Rapture Anxiety

There are plenty of things to be anxious about these days: disease, war, unity of the country, etc. How terrible it would be to add one more–rapture anxiety. What is rapture anxiety? It is the fear that Jesus has or will return secretly and take His people, leaving you behind. Broken down, this anxiety is based on a false understanding of end times and a twisted idea of saving faith.

Let’s start with the “rapture”. It is based on 1 Thessalonians 4:13-18:

13 But we do not want you to be uninformed, brothers, about those who are asleep, that you may not grieve as others do who have no hope. 14 For since we believe that Jesus died and rose again, even so, through Jesus, God will bring with him those who have fallen asleep. 15 For this we declare to you by a word from the Lord, that we who are alive, who are left until the coming of the Lord, will not precede those who have fallen asleep. 16 For the Lord himself will descend from heaven with a cry of command, with the voice of an archangel, and with the sound of the trumpet of God. And the dead in Christ will rise first. 17 Then we who are alive, who are left, will be caught up together with them in the clouds to meet the Lord in the air, and so we will always be with the Lord. 18 Therefore encourage one another with these words.

1 Thessalonians 4:13-18 (ESV)

The first question to ask is, what is the timing of these events? Those who think this describes an evacuation, place these events well before Judgment Day and at the beginning of a period called the Millennium. The text itself doesn’t identify the time, but let Scripture interpret Scripture here. The voice of the archangel, the trumpet call of God and particularly the “coming of the Lord” connects with Matthew 24:30-35.

30 Then will appear in heaven the sign of the Son of Man, and then all the tribes of the earth will mourn, and they will see the Son of Man coming on the clouds of heaven with power and great glory. 31 And he will send out his angels with a loud trumpet call, and they will gather his elect from the four winds, from one end of heaven to the other.

32 “From the fig tree learn its lesson: as soon as its branch becomes tender and puts out its leaves, you know that summer is near. 33 So also, when you see all these things, you know that he is near, at the very gates. 34 Truly, I say to you, this generation will not pass away until all these things take place. 35 Heaven and earth will pass away, but my words will not pass away.

Matthew 24:30-35 (ESV)

The context of this part of Matthew 24 and Matthew 25 is clearly Judgment Day. God’s people are not being secretly evacuated. They are being publicly gathered to meet Jesus and to sit on the right during the Judgment. Verse 35, among others sets the context. Just following this passage comes something that sounds like the “rapture” of 1 Thessalonians 4.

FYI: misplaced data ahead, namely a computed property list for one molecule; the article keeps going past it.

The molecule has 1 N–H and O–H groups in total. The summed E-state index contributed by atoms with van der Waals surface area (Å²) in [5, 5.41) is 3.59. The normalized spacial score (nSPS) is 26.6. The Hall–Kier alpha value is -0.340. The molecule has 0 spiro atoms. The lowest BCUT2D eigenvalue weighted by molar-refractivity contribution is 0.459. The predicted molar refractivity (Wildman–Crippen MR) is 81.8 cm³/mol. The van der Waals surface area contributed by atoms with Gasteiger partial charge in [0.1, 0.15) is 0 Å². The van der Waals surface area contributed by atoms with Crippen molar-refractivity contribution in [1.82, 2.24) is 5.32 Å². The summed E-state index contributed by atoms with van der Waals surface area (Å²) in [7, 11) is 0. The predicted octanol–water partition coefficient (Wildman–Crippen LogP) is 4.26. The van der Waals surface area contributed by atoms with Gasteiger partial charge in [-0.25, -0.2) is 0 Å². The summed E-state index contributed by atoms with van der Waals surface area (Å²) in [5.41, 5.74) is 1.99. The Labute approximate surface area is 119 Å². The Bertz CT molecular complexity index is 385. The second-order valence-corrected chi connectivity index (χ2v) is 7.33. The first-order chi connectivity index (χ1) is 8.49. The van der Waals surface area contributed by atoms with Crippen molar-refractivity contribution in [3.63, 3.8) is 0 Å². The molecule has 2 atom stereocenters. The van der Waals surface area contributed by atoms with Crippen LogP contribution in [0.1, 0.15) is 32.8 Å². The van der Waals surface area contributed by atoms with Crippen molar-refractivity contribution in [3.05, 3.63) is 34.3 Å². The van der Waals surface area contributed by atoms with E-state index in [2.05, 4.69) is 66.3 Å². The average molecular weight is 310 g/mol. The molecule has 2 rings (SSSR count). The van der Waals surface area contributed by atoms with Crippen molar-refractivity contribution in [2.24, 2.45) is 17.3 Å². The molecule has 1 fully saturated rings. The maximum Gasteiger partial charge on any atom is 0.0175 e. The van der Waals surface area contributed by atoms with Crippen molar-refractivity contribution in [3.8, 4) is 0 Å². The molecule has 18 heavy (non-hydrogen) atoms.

38 For as in those days before the flood they were eating and drinking, marrying and giving in marriage, until the day when Noah entered the ark, 39 and they were unaware until the flood came and swept them all away, so will be the coming of the Son of Man. 40 Then two men will be in the field; one will be taken and one left. 41 Two women will be grinding at the mill; one will be taken and one left.

Matthew 24:38-41 (ESV)

The social context of the time of Jesus’ return will not be chaos and stress but will seem very normal. Being prepared for that Day is simply to be “in Christ”, which means we are connected to Christ and belong to Him and, preferably, we are faithfully fulfilling our God-given purpose as He comes.

How do you know if you are in Christ? Being “saved”, “born again, “in Christ” is something that God does to us. We don’t do it. It is when Jesus gets through the barriers created by our own sinful nature and forms some sort of supernatural bond to us, usually at the time of our baptism. It doesn’t create a visible mark. There is no test that you can buy at CVS. But being connected to Christ has an observable impact.

Here are a few. Do you believe the story of Jesus’ death and resurrection? Do you trust the promise of forgiveness of sins through Jesus? Were you baptized in the name of the Triune God? Do you notice a growing love for God? Do you notice a growing love and concern for people? Do you desire to be transformed to be more loving and like Jesus? There are more and sometimes our sinful nature can inhibit development, but positive developments in these areas assure us that we belong to God. You shouldn’t dwell on whether you have “faith enough”. You should rather ask is Jesus enough? If you can say “yes”, that is a gift of God.

That said, live to serve God in a worthy manner and trust God for your salvation. End time theology is more FYI. It will be what will be. Your response should remain the same, and there is no need for rapture anxiety or anxiety about your salvation.

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